Women in business

Social & business event about all women in business, female professionals and entrepreneurs.

Women´s role in our society is essential. Unfortunately, our society is not able to fully recognize the value women bring to our lives on a daily basis. The same statement is valid for the business sector as well. Therefore, on March 8th, 2019, AmCham organized WOMEN IN BUSINESS – an informal event to highlight the importance and value of women in business, which was attended by 100 participants from various member companies, academia, public administration and media.

The event consisted of two panels and three workshops which brought plenty of exciting debates and thoughts. The first panel discussed on a topic: ARE WOMEN BETTER DEFENDERS OF PUBLIC INTEREST?

According to the statistics provided by Lívia Vašáková, Head of Economic Analyses Section-representation of the European Commission, “women still earn 16% less than men in EU and only 6% of CEOs in companies listed on the stock exchange are women”. Despite the fact women are as good and productive as men, that aspect is still not reflected on their salaries.

However, according to the PwC, diversity of employees directly results in higher economic outcomes of companies. “The increase in female employment in OECD countries, according to a new study by the PwC consultancy, could increase total GDP by 11%, which is $ 6 trillion if the employment rate of women increased to 69% as in Sweden, the highest in the OECD.” The goal should not be to improve image of a company, but to employ more women to improve economic performance of the whole company (PwC report, 2019).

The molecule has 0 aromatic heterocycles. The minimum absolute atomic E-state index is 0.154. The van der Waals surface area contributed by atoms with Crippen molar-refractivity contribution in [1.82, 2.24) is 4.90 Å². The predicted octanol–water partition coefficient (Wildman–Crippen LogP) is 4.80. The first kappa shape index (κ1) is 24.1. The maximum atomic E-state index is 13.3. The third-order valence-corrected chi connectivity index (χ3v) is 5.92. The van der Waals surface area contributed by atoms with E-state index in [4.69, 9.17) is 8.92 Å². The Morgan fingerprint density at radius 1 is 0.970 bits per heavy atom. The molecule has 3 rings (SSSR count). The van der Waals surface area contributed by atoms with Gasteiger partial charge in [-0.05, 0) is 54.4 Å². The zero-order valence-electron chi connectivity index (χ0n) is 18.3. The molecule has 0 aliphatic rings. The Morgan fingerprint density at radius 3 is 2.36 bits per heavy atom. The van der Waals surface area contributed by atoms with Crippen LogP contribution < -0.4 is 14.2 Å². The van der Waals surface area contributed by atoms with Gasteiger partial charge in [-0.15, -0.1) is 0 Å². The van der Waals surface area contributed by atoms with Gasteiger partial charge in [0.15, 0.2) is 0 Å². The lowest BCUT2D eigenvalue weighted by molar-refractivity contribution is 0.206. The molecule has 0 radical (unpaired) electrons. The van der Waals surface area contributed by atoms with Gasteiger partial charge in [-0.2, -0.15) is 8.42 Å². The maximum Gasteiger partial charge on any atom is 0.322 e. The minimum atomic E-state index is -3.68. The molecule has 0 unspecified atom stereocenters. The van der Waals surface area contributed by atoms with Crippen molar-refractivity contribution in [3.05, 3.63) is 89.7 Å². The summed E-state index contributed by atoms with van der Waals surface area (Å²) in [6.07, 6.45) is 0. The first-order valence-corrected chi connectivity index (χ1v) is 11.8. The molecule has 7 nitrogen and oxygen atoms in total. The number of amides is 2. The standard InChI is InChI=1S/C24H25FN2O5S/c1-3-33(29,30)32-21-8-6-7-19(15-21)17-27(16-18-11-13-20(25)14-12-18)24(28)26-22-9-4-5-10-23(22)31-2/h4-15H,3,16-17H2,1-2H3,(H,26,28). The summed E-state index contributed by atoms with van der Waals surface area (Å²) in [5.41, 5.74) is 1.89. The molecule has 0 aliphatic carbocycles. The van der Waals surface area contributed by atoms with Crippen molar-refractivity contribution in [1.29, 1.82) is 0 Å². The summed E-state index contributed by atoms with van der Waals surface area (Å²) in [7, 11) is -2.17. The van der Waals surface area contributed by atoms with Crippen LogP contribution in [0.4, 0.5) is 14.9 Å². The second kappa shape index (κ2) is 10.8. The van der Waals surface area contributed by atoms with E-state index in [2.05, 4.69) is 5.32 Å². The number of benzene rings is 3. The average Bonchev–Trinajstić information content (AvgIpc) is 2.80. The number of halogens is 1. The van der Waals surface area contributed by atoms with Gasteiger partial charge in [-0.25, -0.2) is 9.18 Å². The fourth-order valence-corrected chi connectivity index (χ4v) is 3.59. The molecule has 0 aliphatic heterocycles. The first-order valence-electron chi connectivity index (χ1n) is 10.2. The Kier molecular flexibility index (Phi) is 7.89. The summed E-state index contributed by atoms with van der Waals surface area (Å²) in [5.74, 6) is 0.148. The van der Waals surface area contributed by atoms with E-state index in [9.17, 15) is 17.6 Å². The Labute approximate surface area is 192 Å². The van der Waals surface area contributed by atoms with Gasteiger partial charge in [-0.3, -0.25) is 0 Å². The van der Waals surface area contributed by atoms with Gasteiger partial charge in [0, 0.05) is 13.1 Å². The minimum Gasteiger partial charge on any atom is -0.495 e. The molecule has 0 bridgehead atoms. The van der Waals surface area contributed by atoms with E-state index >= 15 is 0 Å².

According to H. E. Heidi Alberta Hulan, Ambassador Extraordinary and Plenipotentiary of Canada to the Slovak Republic, it is in the interest of every business to keep equal opportunities for men and women employees. While we all agree with this idea, it is the implementation that lags behind.

Moreover, according to Iveta Radičová, Dean of the Faculty of Masmedia at the Pan-European University and former Prime Minister of the Slovak Republic, the role of women in business should be reconciled with the role of mother and wife. It is significant to understand that women raise children and it is impossible to ignore that aspect. “Children are the biggest value of our lives – please don´t observe the topic only via GDP lens”. She also added that companies are able to do much more for family policies.

Besides, according to Monika Filipová, Chairman of the Citizens’ Association „Dobrý úradník“ and Head of the Department of Local State Administration, to be successful in the business environment is much harder for women than for men. “You have to work twice as hard to climb up the ladder”.

The importance of women in business was also highlighted during the second panel which was called WOMEN IN LEADERSHIP: A BETTER WORLD, BETTER BUSINESS which brought a lively discussion.

Michal Nebeský, Chief Executive Officer in the Czech Republic and Cluster head for Czech Republic & Slovakia, Citibank Europe plc., expressed an opinion that he cannot imagine working in a single gender team. “We were the first financial institution to publish regular paycheck globally. At the moment, we employ 61% of females. Oldest affinity group in Citi – Citi women as the backbone of our functioning.”

His claim was instantly supported by Stephen Caufield, General Manager, Dell s.r.o, who claimed that to forge diversity is one of the main goals in his company. According to him, the biggest mistake is mentoring women instead of sponsoring them. “Women do not need to be permanently guided; they need to be supported.”

As a model of successful business which keeps the ratio between women and men employees, we can use the Phillip Morris International. According to Andrea Gontkovičová, Director for Innovation and Commercial Development in Central Europe-Philip Morris International, “In Slovakia, we have more senior women representatives although we employ more men in Slovakia overall.”


Companies should be more proactive in offering opportunities for career growth for their female employees.Labor code should be adjusted to allow more flexible arrangements for women coming back to the labor market from maternity leave.AmCham, on behalf of its members, should continue being an active advocate for equal opportunities for women.

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